In striking reversal, low-paid workers saw biggest wage growth during pandemic years

 Wages rose much faster for America’s lowest-paid workers than for their better-paid colleagues between 2019 and 2023, a new report says, a striking reversal after four decades of widening wage inequality.

Hourly pay rose by 12.1% in those years for low-wage Americans, from $12.06 to $13.52, boosted by policy decisions that aided those workers during the pandemic, according to a report from the left-leaning Economic Policy Institute.

In the same span, hourly wages grew by 0.9% for the highest earners, from $57.30 to $57.84.

The study compared wages across incomes, adjusting for inflation. It found the highest growth among workers in the 10th percentile for income, meaning that nine-tenths of workers earned more. The slowest wage growth came at the high end of the pay scale, represented by workers in the 90th percentile for earnings.

The trend is significant, the report says, because the wage gap between low- and high-income Americans had been growing for the previous 40 years.

“The current business cycle is a notable reversal of fortune for lower-wage workers in the U.S. labor market,” the report states.

Will the trend continue? That depends on several variables, the report says, including the federal government's willingness to cut interest rates and to raise the national minimum wage.

California fast food workers just got a big raise

Did the pandemic bailout help low-wage workers, or hurt them?

According to the institute’s analysis, the data illustrate that Congress and the Trump and Biden administrations responded to the pandemic with policy moves “that made a real difference in people’s lives: Wages grew for those who needed it most.”

Other economists disagree: The pandemic-era economic bailout sparked the worst inflation in four decades, they contend. Despite the wage growth, low-income workers now face rising debt and dwindling savings.

Congress approved trillions of dollars in pandemic relief at the pandemic’s height, dispatching stimulus checks, enhanced jobless benefits and other aid.

By one argument, those funds saved low-wage workers from poverty and delivered them into a more favorable labor market.

“The government set up a bunch of different relief funds essentially for those workers and those businesses to survive during that time when they were shuttered,” said Elise Gould, a senior economist at the Economic Policy Institute. “When those jobs came back, [workers] weren’t as desperate to take the first job that came along. They were allowed to be a little bit pickier.”

By another argument, the federal government effectively shut down its own economy and then set up relief programs that discouraged idle workers from returning.

“We had the government lock down the economy and sort of force millions of people out of work,” said Jai Kedia, a research fellow at Cato Institute, the libertarian think tank. “The government was actually paying people to stay home.”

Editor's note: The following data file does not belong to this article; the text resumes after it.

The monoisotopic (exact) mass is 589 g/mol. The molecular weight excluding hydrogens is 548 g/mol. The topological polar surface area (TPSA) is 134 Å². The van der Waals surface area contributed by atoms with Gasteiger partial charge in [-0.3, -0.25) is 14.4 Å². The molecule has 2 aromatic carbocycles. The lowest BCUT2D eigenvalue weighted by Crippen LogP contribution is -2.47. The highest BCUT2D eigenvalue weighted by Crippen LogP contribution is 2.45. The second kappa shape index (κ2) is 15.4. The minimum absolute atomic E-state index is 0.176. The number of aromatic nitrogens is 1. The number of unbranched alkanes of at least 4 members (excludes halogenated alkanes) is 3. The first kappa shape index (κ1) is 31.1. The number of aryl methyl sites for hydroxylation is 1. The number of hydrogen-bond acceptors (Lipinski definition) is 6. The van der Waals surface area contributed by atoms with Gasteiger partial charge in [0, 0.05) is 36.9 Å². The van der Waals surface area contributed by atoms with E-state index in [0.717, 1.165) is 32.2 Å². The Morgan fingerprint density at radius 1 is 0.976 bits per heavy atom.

Once businesses reopened, Kedia said, “You had this sudden, huge demand for workers, but no one was willing to work.”

To Kedia, the Covid-19 bailout represents a failure of policy, rather than a triumph. The inflation crisis of the past two years “tells me that the policy failed,” he said. “I don’t know why we’re even debating this.”

Wage inequality is on the rise

The Economic Policy Institute analysis, published March 21, serves a larger theme of wage inequality. The think tank releases periodic reports on the growing gap between the earnings of the highest- and lowest-paid Americans.

Between 1979 and 2021, the wages of Americans in the top 1% of earners grew by 206%, after adjusting for inflation, according to an earlier analysis by the nonprofit. In the same years, wages for the bottom 90% grew by only 29%.

Policymakers allowed the wage gap to widen, the analysis says, by failing to raise the federal minimum wage, tolerating excessive unemployment, and allowing corporate globalization, among other factors.

In the new report, the think tank argues that policymakers should sustain the wage gains for lower-paid workers by raising the federal minimum wage, which has stood at $7.25 since 2009.

Twenty-five states are raising their own minimum wage in 2024. California made headlines this month by bumping its minimum wage to $20 for some workers.

Opponents warn that employers will respond by cutting workers and raising prices. Advocates say higher wages can help lift low-paid workers out of poverty.

“You’re still talking about $40,000 a year,” Gould said, alluding to the approximate annual earnings of someone paid the highest minimum wages available today. “And if you’re trying to raise a family on that, it can be very difficult.”

The report also recommends long-term investments in unemployment insurance, stronger labor standards, and, most urgently, federal action to cut interest rates.

“Even a mild recession” triggered by high-interest rates “will do significant harm to low-wage workers and their families,” the report says.

The Federal Reserve had forecast three interest-rate cuts this year, contingent on easing inflation. Last week, Federal Reserve Chair Jerome Powell suggested that the plan is still on track.

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